Two sentenced to prison after lottery scam that netted over $700,000



Two Jamaican citizens who participated in lottery scams that defrauded U.S citizens, primarily senior citizens in Rhode Island, Massachusetts, and several other states, of more than a half-million dollars, have been sentenced to federal prison, announced Acting United States Attorney Richard B. Myrus.

Unsuspecting victims were contacted by scammers and told they had won large sums of money in a lottery but were required to pre-pay taxes or fees in order to collect their winnings. In some instances, tens, and even hundreds of thousands of dollars were paid by unsuspecting victims into bank accounts controlled by Jason Wedderburn, 41, and Kayan Kitson, 38.

Wedderburn was sentenced by U.S District Court Judge Mary S. McElroy to a term of incarceration of 36 months to be followed by 3 years of federal supervised release. Kayan was sentenced on October 12, 2021, to 30 months of incarceration to be followed by 3 years of federal supervised release.

According to information presented to the court, an investigation by the U.S. Postal Inspection Service determined that beginning in May 2018, Wedderburn and Kitson conspired together and with others in Jamaica and in the United States to defraud U.S. citizens through a lottery scam. As part of the conspiracy, Wedderburn opened and controlled at least four bank accounts through which victim funds passed. Kitson opened at least one bank account for the same purpose. Once ill-gotten funds were deposited, members of the conspiracy in the United States and in Jamaica withdrew cash or transferred proceeds to other accounts controlled by members of the conspiracy.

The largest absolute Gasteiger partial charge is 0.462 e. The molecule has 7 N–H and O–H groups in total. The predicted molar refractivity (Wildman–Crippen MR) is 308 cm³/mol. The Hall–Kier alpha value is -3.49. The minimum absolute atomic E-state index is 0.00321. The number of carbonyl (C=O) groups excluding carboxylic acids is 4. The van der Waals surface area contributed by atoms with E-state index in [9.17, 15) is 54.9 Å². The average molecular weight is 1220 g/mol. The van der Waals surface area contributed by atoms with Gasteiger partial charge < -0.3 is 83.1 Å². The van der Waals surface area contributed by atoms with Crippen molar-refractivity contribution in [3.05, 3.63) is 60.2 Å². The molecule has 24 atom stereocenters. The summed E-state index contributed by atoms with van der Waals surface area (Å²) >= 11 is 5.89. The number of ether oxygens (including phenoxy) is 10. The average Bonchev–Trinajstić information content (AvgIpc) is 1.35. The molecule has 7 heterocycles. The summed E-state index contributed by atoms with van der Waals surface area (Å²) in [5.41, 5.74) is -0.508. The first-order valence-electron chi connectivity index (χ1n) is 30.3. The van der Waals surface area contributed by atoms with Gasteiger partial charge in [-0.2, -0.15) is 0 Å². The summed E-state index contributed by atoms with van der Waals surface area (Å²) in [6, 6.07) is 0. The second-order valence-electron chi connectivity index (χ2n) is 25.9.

No lottery winnings were ever paid to any of the individuals contacted by the scammers. According to court documents, some victims were bilked out of tens of thousands of dollars. One Massachusetts victim was defrauded of more than $325,000. In total, victims were defrauded of more than $700,000. Wedderburn and Kayan, detained since their arrest in Florida in August 2020, pleaded guilty in July in U.S. District Court in Providence to conspiracy to commit mail and wire fraud.

The cases were prosecuted by Assistant United States Attorney Sandra R. Hebert with the assistance of Assistant U.S. Attorney Christine D. Lowell.

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